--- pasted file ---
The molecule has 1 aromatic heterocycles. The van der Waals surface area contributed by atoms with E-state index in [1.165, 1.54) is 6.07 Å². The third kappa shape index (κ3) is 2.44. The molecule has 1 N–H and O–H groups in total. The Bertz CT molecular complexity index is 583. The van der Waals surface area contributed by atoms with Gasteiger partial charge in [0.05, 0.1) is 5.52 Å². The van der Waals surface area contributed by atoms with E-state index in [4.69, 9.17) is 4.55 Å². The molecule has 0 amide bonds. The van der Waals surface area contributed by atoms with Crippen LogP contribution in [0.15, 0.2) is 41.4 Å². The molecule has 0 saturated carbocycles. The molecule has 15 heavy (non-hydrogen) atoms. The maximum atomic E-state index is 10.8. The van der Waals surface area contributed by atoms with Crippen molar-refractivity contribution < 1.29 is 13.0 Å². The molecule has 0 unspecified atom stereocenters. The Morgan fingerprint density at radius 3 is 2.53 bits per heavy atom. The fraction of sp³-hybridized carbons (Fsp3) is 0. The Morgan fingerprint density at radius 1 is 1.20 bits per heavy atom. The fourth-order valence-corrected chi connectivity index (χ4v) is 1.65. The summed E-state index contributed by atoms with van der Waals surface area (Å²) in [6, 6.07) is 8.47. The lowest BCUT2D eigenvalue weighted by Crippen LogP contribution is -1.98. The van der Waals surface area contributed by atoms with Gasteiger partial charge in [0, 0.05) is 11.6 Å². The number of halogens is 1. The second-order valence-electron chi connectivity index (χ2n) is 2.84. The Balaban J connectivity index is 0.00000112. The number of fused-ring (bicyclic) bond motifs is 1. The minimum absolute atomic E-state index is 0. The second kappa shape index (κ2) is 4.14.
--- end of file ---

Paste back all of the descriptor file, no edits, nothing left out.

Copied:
The molecule has 1 aromatic heterocycles. The van der Waals surface area contributed by atoms with E-state index in [1.165, 1.54) is 6.07 Å². The third kappa shape index (κ3) is 2.44. The molecule has 1 N–H and O–H groups in total. The Bertz CT molecular complexity index is 583. The van der Waals surface area contributed by atoms with Gasteiger partial charge in [0.05, 0.1) is 5.52 Å². The van der Waals surface area contributed by atoms with E-state index in [4.69, 9.17) is 4.55 Å². The molecule has 0 amide bonds. The van der Waals surface area contributed by atoms with Crippen LogP contribution in [0.15, 0.2) is 41.4 Å². The molecule has 0 saturated carbocycles. The molecule has 15 heavy (non-hydrogen) atoms. The maximum atomic E-state index is 10.8. The van der Waals surface area contributed by atoms with Crippen molar-refractivity contribution < 1.29 is 13.0 Å². The molecule has 0 unspecified atom stereocenters. The Morgan fingerprint density at radius 3 is 2.53 bits per heavy atom. The fraction of sp³-hybridized carbons (Fsp3) is 0. The Morgan fingerprint density at radius 1 is 1.20 bits per heavy atom. The fourth-order valence-corrected chi connectivity index (χ4v) is 1.65. The summed E-state index contributed by atoms with van der Waals surface area (Å²) in [6, 6.07) is 8.47. The lowest BCUT2D eigenvalue weighted by Crippen LogP contribution is -1.98. The van der Waals surface area contributed by atoms with Gasteiger partial charge in [0, 0.05) is 11.6 Å². The number of halogens is 1. The second-order valence-electron chi connectivity index (χ2n) is 2.84. The Balaban J connectivity index is 0.00000112. The number of fused-ring (bicyclic) bond motifs is 1. The minimum absolute atomic E-state index is 0. The second kappa shape index (κ2) is 4.14.